Cricket: Pakistan's Butt, Aamer lose fixing appeals
Disgraced Pakistan players Salman Butt and Mohammad Aamer lost their appeals Wednesday against their jail sentences for spot-fixing, with England's top judge saying they had "betrayed" their country.
Lord Chief Justice Igor Judge said their "notorious" case was a "carefully prepared" corruption conspiracy which rightly merited a "criminal sanction".
On November 3, former Test captain Butt, 27, was sentenced to two and a half years in prison and promising fast bowler Aamer, 19, was ordered to serve six months in a young offenders' institution.
The pair were not present at the Court of Appeal in London for the hearing before Lord Judge, the head of the English judiciary, and two other judges.
They dismissed the appeals in which Butt's lawyer argued that the former skipper's sentence was "manifestly excessive", and Aamer's lawyer urged the court to suspend his sentence.
In a scandal that shook the sport, Butt, Aamer and fast bowler Mohammad Asif, 28, were all jailed for their parts in fixing elements of the August 2010 Test match against England at Lord's.
Their British agent agent Mazhar Majeed was also jailed.
The case hinged on the bowling of pre-arranged no-balls, which could then be bet upon.
"These three cricketers betrayed their team, they betrayed the country which they had the honour to represent and betrayed the sport that had given them their distinction -- and of course betrayed all the very many followers of the game throughout the world," Lord Judge said.
He said their actions went beyond breaking the rules of the game. It was also "criminal conduct of a very serious kind which must be marked with a criminal sanction".
"In exchange for the privilege and distinction of playing Test cricket, what was required of them was that at all times they should perform honestly and play to the best of their respective abilities -- no more, and certainly no less."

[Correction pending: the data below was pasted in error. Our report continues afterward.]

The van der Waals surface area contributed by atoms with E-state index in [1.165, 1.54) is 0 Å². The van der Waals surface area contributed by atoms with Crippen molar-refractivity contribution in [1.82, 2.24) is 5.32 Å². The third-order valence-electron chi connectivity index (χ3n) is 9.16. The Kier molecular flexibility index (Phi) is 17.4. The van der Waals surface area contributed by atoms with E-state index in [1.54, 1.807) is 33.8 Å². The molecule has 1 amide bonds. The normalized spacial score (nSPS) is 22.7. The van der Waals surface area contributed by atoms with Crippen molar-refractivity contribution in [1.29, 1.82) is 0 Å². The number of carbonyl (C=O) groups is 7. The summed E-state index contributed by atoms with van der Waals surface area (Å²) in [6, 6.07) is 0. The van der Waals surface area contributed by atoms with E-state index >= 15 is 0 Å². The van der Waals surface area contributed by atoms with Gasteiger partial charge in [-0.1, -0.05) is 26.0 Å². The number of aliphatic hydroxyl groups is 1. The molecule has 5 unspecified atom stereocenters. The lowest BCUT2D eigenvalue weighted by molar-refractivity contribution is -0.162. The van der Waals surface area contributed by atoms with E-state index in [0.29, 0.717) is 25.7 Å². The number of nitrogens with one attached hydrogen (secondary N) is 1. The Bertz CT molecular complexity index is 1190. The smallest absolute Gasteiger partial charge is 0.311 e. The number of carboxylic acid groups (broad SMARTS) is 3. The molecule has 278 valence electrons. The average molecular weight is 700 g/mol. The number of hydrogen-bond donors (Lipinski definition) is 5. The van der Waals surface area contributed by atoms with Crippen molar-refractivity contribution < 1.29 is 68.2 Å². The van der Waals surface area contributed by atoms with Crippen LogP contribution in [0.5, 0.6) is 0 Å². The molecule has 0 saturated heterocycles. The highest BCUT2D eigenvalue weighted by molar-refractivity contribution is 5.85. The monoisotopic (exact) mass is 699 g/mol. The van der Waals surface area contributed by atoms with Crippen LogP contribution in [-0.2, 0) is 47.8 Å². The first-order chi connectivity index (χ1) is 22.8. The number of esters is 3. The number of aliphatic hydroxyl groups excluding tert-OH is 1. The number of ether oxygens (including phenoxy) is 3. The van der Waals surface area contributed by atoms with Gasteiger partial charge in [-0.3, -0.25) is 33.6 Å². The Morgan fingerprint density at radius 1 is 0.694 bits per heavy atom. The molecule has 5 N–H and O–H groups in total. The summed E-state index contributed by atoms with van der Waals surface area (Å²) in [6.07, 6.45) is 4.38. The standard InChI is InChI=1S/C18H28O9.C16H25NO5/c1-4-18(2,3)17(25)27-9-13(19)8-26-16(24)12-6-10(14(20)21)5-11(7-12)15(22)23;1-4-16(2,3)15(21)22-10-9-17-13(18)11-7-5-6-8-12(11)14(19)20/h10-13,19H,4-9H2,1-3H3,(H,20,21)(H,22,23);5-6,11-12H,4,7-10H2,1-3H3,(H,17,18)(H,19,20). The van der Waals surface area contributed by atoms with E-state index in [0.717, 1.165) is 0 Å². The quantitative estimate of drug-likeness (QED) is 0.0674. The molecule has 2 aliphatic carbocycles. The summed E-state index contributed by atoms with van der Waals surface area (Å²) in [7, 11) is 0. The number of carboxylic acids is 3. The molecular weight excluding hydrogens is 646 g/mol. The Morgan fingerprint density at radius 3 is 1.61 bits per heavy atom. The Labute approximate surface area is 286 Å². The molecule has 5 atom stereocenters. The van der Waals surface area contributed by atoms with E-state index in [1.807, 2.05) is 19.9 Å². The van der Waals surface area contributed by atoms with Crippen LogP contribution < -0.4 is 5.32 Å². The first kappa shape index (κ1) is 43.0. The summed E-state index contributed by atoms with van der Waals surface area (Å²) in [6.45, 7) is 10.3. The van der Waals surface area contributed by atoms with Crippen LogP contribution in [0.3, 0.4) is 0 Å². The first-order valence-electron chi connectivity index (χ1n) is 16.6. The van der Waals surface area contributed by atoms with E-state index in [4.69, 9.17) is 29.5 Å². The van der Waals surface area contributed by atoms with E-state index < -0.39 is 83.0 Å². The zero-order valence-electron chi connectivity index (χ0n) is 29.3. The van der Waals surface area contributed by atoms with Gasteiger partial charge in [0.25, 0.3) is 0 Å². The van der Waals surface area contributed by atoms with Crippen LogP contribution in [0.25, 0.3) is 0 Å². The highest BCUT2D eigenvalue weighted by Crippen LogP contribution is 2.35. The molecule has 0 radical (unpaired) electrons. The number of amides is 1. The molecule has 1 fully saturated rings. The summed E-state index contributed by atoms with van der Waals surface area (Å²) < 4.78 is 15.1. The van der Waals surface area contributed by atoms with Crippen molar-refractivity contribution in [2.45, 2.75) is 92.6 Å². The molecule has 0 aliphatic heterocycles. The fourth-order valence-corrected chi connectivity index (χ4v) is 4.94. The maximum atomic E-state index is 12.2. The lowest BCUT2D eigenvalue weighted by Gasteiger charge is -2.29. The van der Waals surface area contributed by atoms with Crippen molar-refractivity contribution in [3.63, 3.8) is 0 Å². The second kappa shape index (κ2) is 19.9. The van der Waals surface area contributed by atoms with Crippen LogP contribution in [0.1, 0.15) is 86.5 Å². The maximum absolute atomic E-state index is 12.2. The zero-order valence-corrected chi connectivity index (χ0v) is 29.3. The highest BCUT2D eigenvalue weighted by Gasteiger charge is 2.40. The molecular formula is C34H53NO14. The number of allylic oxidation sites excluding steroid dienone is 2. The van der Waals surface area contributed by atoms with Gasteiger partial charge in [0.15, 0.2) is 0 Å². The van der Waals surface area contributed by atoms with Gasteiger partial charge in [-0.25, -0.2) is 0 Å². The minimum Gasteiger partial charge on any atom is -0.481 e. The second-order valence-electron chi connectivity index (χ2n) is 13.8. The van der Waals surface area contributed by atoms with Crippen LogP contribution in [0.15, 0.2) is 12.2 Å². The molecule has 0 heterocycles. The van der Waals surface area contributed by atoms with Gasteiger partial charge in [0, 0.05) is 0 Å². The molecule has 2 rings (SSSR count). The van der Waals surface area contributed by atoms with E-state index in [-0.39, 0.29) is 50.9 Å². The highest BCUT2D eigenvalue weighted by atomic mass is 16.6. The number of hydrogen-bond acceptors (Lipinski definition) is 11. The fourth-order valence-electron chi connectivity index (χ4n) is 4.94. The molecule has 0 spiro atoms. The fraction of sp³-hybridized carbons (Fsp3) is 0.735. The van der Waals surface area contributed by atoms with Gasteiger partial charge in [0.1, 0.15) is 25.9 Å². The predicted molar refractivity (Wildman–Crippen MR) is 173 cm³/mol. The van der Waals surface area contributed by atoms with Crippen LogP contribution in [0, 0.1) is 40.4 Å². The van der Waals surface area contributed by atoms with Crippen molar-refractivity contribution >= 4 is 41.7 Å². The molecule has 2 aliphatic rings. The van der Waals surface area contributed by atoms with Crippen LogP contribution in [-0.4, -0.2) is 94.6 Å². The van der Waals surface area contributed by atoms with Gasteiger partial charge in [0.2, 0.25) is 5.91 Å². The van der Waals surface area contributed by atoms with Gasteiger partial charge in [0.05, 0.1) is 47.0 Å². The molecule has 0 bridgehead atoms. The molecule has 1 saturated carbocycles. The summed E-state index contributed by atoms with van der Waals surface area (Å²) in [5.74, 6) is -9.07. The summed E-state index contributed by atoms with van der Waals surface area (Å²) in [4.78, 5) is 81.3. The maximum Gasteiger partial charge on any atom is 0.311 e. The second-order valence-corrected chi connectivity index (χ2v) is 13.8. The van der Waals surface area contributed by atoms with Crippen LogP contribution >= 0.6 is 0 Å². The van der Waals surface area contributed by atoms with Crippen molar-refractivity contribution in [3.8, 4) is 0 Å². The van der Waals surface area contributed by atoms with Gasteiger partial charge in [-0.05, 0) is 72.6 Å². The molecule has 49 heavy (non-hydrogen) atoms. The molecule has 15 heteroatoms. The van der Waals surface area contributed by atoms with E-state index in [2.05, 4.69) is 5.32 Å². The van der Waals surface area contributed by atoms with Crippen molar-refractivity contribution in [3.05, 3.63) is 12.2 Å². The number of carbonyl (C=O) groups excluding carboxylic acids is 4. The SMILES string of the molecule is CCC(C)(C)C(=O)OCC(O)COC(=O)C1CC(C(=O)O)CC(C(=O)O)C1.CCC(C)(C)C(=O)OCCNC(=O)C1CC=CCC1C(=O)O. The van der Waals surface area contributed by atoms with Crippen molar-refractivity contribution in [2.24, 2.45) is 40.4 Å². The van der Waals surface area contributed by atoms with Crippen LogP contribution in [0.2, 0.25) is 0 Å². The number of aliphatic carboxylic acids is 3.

If that could not be guaranteed, for financial reasons, the enjoyment in watching cricket "will eventually be destroyed".
The judge called Butt a "malign influence" without whom "this corruption could not have occurred".
"His duty as captain, when there was the faintest whiff of corruption, was to step in and stop it," he said.
The four men will serve half their sentences before being released on licence.
Butt, Aamer and Asif have also been banned by the International Cricket Council from playing the sport for five years.
Lord Judge said Aamer was a "prodigious young talent with huge potential" that might be "irreparably damaged" by his time out of the game.
"This is, of course, his own loss and cricket will also be the poorer for the loss."
However, "a short, immediate prison sentence was necessary and appropriate".
Butt's lawyer Ali Bajwa had argued that the former captain's sentence was "out of proportion to the seriousness of the offence that was committed".
He described Butt as a broken man in a state of "ruin and disgrace".
"The very fact of conviction and imprisonment amounted to exceptional punishment for Mr Butt," he said.
Aamer's lawyer Henry Blaxland had urged the judges to impose a suspended sentence of a length that would enable his immediate release.
Asif and Butt were found guilty charges of conspiracy to cheat at gambling and conspiracy to accept corrupt payments after a trial, while Aamer and Majeed admitted the charges.
© 2011 AFP